Composition of Functions
Consider the function $g : \mathbb{R} \to \mathbb{R}$ defined as $g(x) := x^2$ and $f: \mathbb{R} \to \mathbb{R}$ defined as $f(x) := x + 1$. If we wanted to compose $f$ with $g$, we would write $f(g(x)) = (g \circ f) (x) = (x + 1)^2$. We will now formalize the definition of a composite function.
Definition: If $f : A \to B$ and $g : B \to C$ are functions such that $R(f) \subseteq D(g) = B$, then the function $(g \circ f)(x) = g(f(x))$ is a function $(g \circ f) : A \to C$. |
It is important to note that in general, $(g \circ f)(x) ≠ (f \circ g)(x)$. In our example above, recall that $(g \circ f)(x) = (x + 1)^2$. On the other hand $(f \circ g)(x) = x^2 + 1$. Clearly $(x + 1)^2 ≠ x^2 + 1$.
Example 1
If $f : \mathbb{R} \to \mathbb{R}$ is defined by $f(x) := 1 - x^2$ and $g : \mathbb{R} \to \mathbb{R}$ is defined by $g(x) := \sqrt{x}$, determine $(g \circ f)(x)$.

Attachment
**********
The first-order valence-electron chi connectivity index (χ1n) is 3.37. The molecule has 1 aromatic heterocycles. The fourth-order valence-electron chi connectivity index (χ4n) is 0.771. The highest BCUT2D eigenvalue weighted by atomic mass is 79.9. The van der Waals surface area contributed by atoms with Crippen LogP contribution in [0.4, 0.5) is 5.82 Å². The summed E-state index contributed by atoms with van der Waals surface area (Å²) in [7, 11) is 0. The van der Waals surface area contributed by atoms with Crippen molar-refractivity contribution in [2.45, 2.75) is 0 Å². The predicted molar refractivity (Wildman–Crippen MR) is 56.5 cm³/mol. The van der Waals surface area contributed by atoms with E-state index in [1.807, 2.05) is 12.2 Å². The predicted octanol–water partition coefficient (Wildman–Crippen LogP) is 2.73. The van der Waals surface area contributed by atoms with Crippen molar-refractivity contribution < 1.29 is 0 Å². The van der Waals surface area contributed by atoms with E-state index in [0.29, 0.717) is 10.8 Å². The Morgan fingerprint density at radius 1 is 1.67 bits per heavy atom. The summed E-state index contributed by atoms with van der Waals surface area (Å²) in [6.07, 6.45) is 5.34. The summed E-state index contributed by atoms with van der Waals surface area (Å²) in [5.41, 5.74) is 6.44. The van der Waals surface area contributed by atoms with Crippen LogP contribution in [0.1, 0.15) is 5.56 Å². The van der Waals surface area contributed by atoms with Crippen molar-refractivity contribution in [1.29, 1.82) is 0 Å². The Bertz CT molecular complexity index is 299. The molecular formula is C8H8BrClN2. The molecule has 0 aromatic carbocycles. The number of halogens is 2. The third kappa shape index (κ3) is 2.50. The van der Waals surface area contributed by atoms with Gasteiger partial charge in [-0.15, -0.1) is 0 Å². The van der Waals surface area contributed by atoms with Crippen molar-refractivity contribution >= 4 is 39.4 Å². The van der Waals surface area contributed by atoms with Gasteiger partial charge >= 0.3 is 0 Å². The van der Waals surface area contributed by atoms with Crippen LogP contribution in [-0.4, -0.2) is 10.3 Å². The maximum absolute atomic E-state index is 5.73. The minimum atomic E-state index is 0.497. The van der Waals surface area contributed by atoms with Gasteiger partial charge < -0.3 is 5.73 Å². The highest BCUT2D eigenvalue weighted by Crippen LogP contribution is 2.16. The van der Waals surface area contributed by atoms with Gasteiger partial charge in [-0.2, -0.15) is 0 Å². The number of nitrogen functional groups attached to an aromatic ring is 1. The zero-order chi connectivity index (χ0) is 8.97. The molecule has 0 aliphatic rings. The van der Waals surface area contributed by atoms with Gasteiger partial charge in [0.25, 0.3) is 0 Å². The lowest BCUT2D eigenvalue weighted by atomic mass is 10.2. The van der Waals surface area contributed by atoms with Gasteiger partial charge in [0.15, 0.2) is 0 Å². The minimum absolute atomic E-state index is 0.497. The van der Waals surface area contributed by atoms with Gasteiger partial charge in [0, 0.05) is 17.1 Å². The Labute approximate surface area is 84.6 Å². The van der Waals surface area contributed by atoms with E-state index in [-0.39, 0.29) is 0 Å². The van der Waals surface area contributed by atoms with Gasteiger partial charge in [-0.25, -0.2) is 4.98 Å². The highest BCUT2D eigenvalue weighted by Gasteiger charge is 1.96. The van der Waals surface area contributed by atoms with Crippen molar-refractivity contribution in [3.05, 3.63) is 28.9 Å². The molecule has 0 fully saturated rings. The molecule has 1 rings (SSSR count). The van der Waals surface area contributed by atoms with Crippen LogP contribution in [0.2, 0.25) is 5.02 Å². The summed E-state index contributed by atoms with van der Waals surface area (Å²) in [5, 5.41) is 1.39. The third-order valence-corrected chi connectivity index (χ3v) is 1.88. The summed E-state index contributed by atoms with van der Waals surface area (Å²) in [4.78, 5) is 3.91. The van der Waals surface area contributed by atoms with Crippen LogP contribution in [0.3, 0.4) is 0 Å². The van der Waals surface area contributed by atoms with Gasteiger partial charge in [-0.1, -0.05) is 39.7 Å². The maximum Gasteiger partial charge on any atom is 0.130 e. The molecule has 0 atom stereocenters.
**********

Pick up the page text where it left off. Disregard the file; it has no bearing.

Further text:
We obtain that $(g \circ f)(x) = \sqrt{1 - x^2}$. Furthermore, we note that $D(g \circ f) = \{ x : -1 ≤ x ≤ 1 \}$ since $(g \circ f)(x)$ cannot take on real values less than x = -1 or greater than x = 1 otherwise the value under the radical is negative.
Example 2
Recall that $(f \circ g)(x)$ does not necessarily equal $(g \circ f)(x)$. Find an example where $(f \circ g)(x) = (g \circ f)(x)$.
Suppose that $f$ and $g$ are defined for all reals such that $f(x) := x$ and $g(x) := x + 1$. Then $(f \circ g)(x) = f(g(x)) = f(x + 1) = x + 1$. Furthermore $(g \circ f)(x) = g(f(x)) = g(x) = x + 1$. In this case, $(f \circ g)(x) = (g \circ f)(x)$.